TPC SAWGRASS – STADIUM COURSE

Pete & Alice Dye | 1982

Deane Beman was the first Hall of Famer to swat a ball at what was to become the Stadium Course at TPC Sawgrass in Ponte Vedra Beach, just south of Jacksonville.  On February 12th 1978, the then-PGA Tour commissioner hit a ceremonial drive into 415 acres of wooded wetlands and swamps, filled with creatures both snuffling and slithering. It was part ceremonial, part celebratory--the Tour had just purchased the morass for a single dollar bill.

In the ensuing decades, practically every contemporary Hall of Fame member and modern golf star has followed Beman onto the property.  This puts the Stadium Course on an extremely short list of public access facilities, in company with the Old Course at St. Andrews and Pebble Beach.

Pete Dye was given two directives at project’s inception.  The course name was derived from the fact that Beman and the Tour brass wanted large, spectator-friendly mounding throughout the facility, so that golf fans would have numerous vantage points from which to watch the game’s best battle for the tournament title. And, according to upper management, the Stadium Course was to be “the most democratic course in the world,” testing all aspects of one’s game.  It was to have short and long par-3s and par-4s, reachable and unreachable par-5s, holes bending both left and right, and no two consecutive holes heading in the same direction, so that a prevailing wind would always make holes play differently.

“Democratic” might have been the idea.  “Demonic” was the end result. How tough was Pete Dye’s initial effort? The Tournament Players Championship was first conducted on the grounds in 1982, and featured names like Nicklaus, Palmer, Trevino, Miller, Wadkins and Sutton--35 Majors won among them.  They all missed the cut.

The pros’ initial reaction was pure outrage mixed with sarcasm.  “I’ve never been very good at stopping a 5-iron on the hood of a car,” said Jack Nicklaus. “Where are the windmills and the animals,” questioned Fuzzy Zoeller.  “It’s 90 percent horse manure and 10 percent luck,” offered J.C. Snead. At the insistence of the disgruntled Tour elite, Pete Dye quickly smoothed, widened, buffed, and softened some of the Stadium Course’s rough edges.  Leveled with so much criticism, he also leveled the heavily contoured greens. Over time, the course became more popular with the pros convening annually for what is now known as the Players Championship.  This so-called “Fifth Major” attracts the strongest field of the year, with nearly all of the world’s top echelon in attendance. So while the Stadium Course has an incredible legacy, it’s the layout itself that keeps the tee sheet filled in perpetuity, and the course firmly ensconced in the worldwide top 100.  It has always been phenomenally trendy with the pay-to-play crowd, eager to calm their butterflies as they try to hold onto the short iron, then hold the island green 17th. Keep it on terra firma all the way down the final fairway.  Resort guests and vacationers enjoy this 18-hole thrill ride from opening tee shot to final putt.  And a large part of the appeal, from the get-go, is that sink-or-swim little tee shot near round’s end, lurking in every player’s mind.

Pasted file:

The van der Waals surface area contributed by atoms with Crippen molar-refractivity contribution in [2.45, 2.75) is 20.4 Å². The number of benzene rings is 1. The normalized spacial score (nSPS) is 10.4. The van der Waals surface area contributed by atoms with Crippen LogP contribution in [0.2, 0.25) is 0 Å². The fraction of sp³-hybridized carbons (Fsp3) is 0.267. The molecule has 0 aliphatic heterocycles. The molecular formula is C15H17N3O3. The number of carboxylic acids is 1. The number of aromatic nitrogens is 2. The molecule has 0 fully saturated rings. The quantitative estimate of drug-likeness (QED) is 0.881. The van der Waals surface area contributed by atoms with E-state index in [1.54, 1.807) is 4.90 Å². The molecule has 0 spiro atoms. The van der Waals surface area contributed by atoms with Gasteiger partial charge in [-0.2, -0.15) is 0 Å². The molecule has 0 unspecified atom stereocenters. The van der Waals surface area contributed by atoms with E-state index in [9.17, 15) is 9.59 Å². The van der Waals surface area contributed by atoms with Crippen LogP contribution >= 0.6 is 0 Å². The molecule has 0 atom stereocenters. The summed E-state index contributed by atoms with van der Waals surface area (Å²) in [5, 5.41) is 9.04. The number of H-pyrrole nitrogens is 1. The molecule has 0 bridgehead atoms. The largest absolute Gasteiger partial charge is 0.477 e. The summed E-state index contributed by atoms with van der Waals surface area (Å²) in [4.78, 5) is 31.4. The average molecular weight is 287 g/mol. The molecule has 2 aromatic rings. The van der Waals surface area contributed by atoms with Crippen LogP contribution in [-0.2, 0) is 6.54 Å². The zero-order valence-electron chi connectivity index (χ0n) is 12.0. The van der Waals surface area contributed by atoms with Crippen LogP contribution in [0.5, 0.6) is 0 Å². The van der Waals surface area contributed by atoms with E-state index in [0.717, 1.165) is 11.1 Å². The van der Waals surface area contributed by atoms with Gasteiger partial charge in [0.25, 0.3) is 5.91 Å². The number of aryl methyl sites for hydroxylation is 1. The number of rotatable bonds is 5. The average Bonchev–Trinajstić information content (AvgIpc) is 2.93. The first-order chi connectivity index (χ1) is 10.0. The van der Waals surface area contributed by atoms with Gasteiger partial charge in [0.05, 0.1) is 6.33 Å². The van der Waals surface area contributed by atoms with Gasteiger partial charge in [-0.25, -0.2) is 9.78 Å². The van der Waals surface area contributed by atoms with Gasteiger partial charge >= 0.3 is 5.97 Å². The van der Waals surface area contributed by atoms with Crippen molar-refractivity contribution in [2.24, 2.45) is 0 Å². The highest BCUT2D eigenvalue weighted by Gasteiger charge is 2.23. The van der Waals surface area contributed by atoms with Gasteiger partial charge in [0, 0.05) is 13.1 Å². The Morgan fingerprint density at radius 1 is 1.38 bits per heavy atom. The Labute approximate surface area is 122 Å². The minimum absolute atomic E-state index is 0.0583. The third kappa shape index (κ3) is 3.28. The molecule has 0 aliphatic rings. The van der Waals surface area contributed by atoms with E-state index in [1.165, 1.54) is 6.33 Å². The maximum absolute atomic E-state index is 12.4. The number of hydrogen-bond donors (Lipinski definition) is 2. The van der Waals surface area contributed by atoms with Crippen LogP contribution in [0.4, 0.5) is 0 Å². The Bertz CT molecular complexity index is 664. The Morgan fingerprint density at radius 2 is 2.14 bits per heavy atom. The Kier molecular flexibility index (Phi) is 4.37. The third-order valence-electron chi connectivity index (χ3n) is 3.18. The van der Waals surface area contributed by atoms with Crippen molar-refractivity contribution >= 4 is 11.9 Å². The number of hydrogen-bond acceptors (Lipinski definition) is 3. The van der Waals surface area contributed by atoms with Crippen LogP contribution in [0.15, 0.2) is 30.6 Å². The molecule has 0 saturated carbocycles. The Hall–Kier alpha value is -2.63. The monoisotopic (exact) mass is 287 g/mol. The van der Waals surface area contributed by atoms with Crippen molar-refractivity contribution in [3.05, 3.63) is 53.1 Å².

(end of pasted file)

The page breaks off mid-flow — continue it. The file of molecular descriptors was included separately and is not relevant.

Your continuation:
It should be noted that Alice Dye, co-architect on so many of her husband’s legendary creations, was the impetus behind his single most notorious construction.  The island-green 17th was originally planned as a simple par-3 with a small adjacent lake.  But the fine quality of sand next to the green site kept the crew digging, using the fill on other fairways.  The sand-cavity was eventually so deep and wide that the Dyes, in tandem, decided to go for broke and completely encircle the green with water.

Pete Dye was called in to make some significant changes in 2006, the impetus for the alteration being drainage. The PGA Tour noted that during the Players Championship, the course played five shots harder during dry years than soggy ones. Water, wastelands, and ungainly mounding may abound, but when the fairways are sodden it’s still a dartboard for the game’s best. So during an eight-month, 60-million-dollar renovation, the fairways were scalped and a six-inch layer of fresh sand, the equivalent of 16 football fields per fairway, was installed beneath the grass, the better to percolate and dry quickly after downpours.  Now it’s a firmer, faster golf course, where off-line shots bound more quickly toward thick rough, uneven lies, encroaching water, and other unpleasantness.

A new irrigation system was also installed, greenside bunkers were deepened, and 120 supplemental yards were judiciously added to the course, to bring back the same shot values that existed back in the early 1980s.  The par-3 eighth hole was a long iron back in the day, but as equipment and fitness levels improved, it became a mid-iron.  Now, at an expanded 230-plus yards, it’s a long iron or hybrid club once again.  The watery 18th, daunting to begin with, is now a gargantuan 480-yard finisher.

When the course reopened after the 2006 renovation, forecaddies became mandatory. And the real deal, walking caddies, also became available for the first time.  This much-welcomed addition now means that a resort guest not only can play this much-admired Tour venue, but can enjoy the walking experience in the same manner the Tour pros do.  But posting scores like the Tour elite?  Sorry, two out of three will have to do.

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